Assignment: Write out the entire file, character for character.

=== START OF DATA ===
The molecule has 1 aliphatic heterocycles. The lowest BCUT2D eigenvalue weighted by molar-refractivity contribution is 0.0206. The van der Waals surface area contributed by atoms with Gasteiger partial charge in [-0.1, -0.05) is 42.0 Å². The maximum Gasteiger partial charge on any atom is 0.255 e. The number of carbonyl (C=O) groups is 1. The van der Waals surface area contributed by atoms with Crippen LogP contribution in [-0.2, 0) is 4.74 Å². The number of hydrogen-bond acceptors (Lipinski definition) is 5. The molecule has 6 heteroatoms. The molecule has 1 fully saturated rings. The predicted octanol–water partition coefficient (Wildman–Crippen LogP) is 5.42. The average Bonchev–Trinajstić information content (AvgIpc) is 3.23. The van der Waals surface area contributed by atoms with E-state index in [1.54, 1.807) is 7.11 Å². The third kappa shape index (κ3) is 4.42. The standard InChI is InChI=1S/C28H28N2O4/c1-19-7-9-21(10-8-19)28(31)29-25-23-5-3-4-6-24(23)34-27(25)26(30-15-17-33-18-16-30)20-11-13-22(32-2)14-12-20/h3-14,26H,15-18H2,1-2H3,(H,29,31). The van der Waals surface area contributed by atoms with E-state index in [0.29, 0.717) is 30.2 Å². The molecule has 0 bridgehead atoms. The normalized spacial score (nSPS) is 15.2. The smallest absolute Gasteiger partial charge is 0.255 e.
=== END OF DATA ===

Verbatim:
The molecule has 1 aliphatic heterocycles. The lowest BCUT2D eigenvalue weighted by molar-refractivity contribution is 0.0206. The van der Waals surface area contributed by atoms with Gasteiger partial charge in [-0.1, -0.05) is 42.0 Å². The maximum Gasteiger partial charge on any atom is 0.255 e. The number of carbonyl (C=O) groups is 1. The van der Waals surface area contributed by atoms with Crippen LogP contribution in [-0.2, 0) is 4.74 Å². The number of hydrogen-bond acceptors (Lipinski definition) is 5. The molecule has 6 heteroatoms. The molecule has 1 fully saturated rings. The predicted octanol–water partition coefficient (Wildman–Crippen LogP) is 5.42. The average Bonchev–Trinajstić information content (AvgIpc) is 3.23. The van der Waals surface area contributed by atoms with E-state index in [1.54, 1.807) is 7.11 Å². The third kappa shape index (κ3) is 4.42. The standard InChI is InChI=1S/C28H28N2O4/c1-19-7-9-21(10-8-19)28(31)29-25-23-5-3-4-6-24(23)34-27(25)26(30-15-17-33-18-16-30)20-11-13-22(32-2)14-12-20/h3-14,26H,15-18H2,1-2H3,(H,29,31). The van der Waals surface area contributed by atoms with E-state index in [0.29, 0.717) is 30.2 Å². The molecule has 0 bridgehead atoms. The normalized spacial score (nSPS) is 15.2. The smallest absolute Gasteiger partial charge is 0.255 e.